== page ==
you leave the other on the road when your car careens into the woods & your
airbags deploy & your seatbelts are a god your state doesn’t believe in but the
windshield is a stubborn gate you break yourself trying to break open & it is too
bright to rupture the forest with headlights which  means its still early enough
to bring a body to the coroner & discuss who will call the dead fawn’s mother.

Stand facing east.
There is a seedy dive bar on the corner to your right.

Turn 90 degrees to your right.
There is a tattoo parlor.

Again, turn 90 degrees to your right.
There is always a 15 passenger white van with a graphic photograph of an aborted baby’s head in the clasp of a pair of forceps, ever blocking the entrance to the abortion clinic.

Again, turn 90 degrees to your right.
You’ll see a line of very large people, ever blocking the entrance to the Souplantation.

Being pretty
is how a museum feels

All the money
located in one firm spot

someone owns a mansion and they invite everyone to the mansion

To sometimes
drink wine and listen to smart people think smart things

Wearing perfume
or cologne and spare jewelry and black clothes and shaved legs and clean hair

is a museum the location where it’s luxury to gather and hear intelligent things

Queerer Weather

By Marty McConnell


Language itself inverts, subjugates, and this means
we don’t have to go home alone anymore. This
is a chair that folds out into a palm tree
and I can’t stand Los Angeles. Language
is the locus of all tyranny. Also, love
offered like water, the mouth giving and giving
before coming to silence, before saying
I could give you all the noise in this body
and still the door wouldn’t close. This chair
doesn’t turn into anything and it’s

my favorite. It’s a chair. You
were born in California and that’s
OK. When I consider what it means to be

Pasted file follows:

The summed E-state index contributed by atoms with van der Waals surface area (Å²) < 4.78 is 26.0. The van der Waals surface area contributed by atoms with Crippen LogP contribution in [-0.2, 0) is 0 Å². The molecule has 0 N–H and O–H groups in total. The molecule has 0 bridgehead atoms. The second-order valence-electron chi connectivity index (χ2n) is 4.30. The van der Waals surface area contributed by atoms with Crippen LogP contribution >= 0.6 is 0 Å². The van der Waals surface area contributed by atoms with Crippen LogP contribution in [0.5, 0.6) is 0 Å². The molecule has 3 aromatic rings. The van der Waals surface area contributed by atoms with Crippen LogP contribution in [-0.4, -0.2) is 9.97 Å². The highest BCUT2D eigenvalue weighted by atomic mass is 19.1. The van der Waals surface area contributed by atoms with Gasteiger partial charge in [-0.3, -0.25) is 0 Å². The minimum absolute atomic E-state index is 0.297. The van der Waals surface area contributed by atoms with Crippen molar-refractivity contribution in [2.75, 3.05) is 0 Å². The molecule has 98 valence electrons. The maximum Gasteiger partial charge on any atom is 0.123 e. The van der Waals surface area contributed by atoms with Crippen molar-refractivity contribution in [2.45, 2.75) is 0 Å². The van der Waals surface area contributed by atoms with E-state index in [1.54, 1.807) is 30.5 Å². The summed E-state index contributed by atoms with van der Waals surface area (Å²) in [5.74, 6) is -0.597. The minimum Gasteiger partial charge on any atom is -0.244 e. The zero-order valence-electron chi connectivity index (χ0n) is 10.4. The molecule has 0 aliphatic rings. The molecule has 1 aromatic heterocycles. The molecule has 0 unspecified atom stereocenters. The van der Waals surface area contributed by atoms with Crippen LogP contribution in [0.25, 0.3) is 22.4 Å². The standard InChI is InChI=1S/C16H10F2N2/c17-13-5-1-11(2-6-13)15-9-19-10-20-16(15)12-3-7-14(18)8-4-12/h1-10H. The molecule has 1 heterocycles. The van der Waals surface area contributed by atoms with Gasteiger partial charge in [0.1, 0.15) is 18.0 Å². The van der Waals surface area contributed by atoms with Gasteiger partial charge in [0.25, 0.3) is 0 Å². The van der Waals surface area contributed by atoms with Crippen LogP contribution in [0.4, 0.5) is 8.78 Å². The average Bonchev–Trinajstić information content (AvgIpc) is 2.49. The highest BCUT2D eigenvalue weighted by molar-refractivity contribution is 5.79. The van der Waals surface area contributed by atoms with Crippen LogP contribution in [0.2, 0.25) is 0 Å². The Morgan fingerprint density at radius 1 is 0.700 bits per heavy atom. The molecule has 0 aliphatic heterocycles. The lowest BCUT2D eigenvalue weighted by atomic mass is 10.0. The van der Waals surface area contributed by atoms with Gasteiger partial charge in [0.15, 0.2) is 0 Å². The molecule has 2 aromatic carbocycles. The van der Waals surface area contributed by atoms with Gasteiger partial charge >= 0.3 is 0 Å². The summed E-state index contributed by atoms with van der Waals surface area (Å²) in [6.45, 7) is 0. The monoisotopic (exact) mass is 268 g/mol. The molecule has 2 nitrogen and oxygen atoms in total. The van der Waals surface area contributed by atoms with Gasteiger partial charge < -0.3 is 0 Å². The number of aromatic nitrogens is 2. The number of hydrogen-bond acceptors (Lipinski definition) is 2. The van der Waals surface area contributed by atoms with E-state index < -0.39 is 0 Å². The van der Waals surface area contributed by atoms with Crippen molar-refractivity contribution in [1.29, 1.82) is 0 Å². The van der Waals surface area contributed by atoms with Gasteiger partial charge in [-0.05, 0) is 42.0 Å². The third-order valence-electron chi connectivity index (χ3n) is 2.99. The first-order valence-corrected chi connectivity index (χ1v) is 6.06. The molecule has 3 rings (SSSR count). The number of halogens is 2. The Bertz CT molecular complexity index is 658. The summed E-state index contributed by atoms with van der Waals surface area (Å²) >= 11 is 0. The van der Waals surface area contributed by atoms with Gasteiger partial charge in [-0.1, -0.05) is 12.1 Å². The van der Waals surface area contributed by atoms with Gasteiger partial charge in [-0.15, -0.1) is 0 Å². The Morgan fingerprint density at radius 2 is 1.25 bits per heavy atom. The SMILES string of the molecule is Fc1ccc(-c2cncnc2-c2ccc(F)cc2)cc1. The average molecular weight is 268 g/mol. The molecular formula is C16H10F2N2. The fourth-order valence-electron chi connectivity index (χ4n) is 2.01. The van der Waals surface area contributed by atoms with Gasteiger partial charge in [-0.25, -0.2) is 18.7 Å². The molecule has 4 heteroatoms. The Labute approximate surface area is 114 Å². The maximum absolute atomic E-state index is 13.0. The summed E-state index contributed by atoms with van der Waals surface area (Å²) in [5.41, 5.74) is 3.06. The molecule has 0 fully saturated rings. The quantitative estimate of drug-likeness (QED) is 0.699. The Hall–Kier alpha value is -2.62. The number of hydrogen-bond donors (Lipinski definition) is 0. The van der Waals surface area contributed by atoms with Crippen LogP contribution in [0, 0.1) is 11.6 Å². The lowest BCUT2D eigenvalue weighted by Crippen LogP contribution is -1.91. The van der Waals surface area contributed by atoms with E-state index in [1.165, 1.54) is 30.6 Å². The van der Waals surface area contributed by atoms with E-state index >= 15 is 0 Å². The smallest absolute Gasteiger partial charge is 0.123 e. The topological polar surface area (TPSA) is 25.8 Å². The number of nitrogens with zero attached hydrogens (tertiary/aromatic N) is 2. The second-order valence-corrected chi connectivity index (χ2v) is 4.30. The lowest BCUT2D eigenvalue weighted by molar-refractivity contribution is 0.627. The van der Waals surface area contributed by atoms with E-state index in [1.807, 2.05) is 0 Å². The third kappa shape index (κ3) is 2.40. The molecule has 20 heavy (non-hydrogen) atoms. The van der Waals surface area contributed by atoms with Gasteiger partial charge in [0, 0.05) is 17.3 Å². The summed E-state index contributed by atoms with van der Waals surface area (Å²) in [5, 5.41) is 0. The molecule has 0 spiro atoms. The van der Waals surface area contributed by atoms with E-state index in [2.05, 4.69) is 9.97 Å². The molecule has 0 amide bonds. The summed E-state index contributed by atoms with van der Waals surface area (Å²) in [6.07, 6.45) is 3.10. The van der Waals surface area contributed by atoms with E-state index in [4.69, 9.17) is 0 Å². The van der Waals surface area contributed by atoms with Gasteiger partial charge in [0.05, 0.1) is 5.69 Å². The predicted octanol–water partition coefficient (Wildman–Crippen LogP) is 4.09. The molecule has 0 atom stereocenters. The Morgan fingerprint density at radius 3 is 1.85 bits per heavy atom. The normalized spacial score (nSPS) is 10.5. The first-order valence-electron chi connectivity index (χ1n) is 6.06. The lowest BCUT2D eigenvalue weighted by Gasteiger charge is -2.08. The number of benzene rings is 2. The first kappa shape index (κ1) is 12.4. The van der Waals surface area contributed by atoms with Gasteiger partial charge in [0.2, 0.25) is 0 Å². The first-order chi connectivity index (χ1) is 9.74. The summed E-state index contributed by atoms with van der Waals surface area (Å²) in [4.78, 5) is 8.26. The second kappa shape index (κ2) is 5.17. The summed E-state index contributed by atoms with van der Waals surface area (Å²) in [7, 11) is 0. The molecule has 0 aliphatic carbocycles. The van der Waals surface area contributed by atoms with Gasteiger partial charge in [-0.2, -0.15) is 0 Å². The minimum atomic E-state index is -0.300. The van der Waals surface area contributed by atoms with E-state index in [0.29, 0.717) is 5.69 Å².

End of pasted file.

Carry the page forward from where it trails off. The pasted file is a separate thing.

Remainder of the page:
a tyrant, I think about the need to chew
seventeen times before swallowing. And how
the food slides down the gullet then, already
part digested, less like itself than radio


By Manuel Arturo Abreu




By Sarah Xerta


When people come to me I want them to feel like they are standing at the edge of a lake. I want to be reflective like that, cool like that, calm like that. When they touch me I want them to feel infinite and not because of me but because of them. I want you to love yourself, why don’t you love yourself, who’s been stopping you all these years?

I study neuroscience and know we are infinite. There are a trillion neural pathways in each of our brains, it’s no wonder we feel lost, it’s no wonder we always find ourselves anyway, blinking up at the light like the children we fear we still are.

We still are.

Roll it into a log
Get it wet
Place it at the base of a tree
It will grow mushrooms
I know this because it is a mushroom poem
And because my cat fights herself in the dark
Like my father did in prison
My father said that is all you can in prison

I can do anything now
Because this is my mushroom poem
This may not make sense to you
But the sky doesn’t make sense to me
And I don’t come down to where you work
Asking stupid questions about the sky

Must another love story end, and how, and when? Asthmatic, shifty,
and hood-zipped with snow ghosting the 2 AM Kalamazoo avenues, Ann and I
hunch and hobble the hospital parking lot
with our tube-socks soiled, the dead asphalt buried in dirty slush,

the automatic urgent care door yawning open, and we want
to spill our emergency all over the hallways, but insurance forms, signatures,
the blank faces of receptionist
cashiers cataloguing, monotoning, two photocopies, two keyboards,

an examined and re-examined ID, and as a wallet fumbles open painfully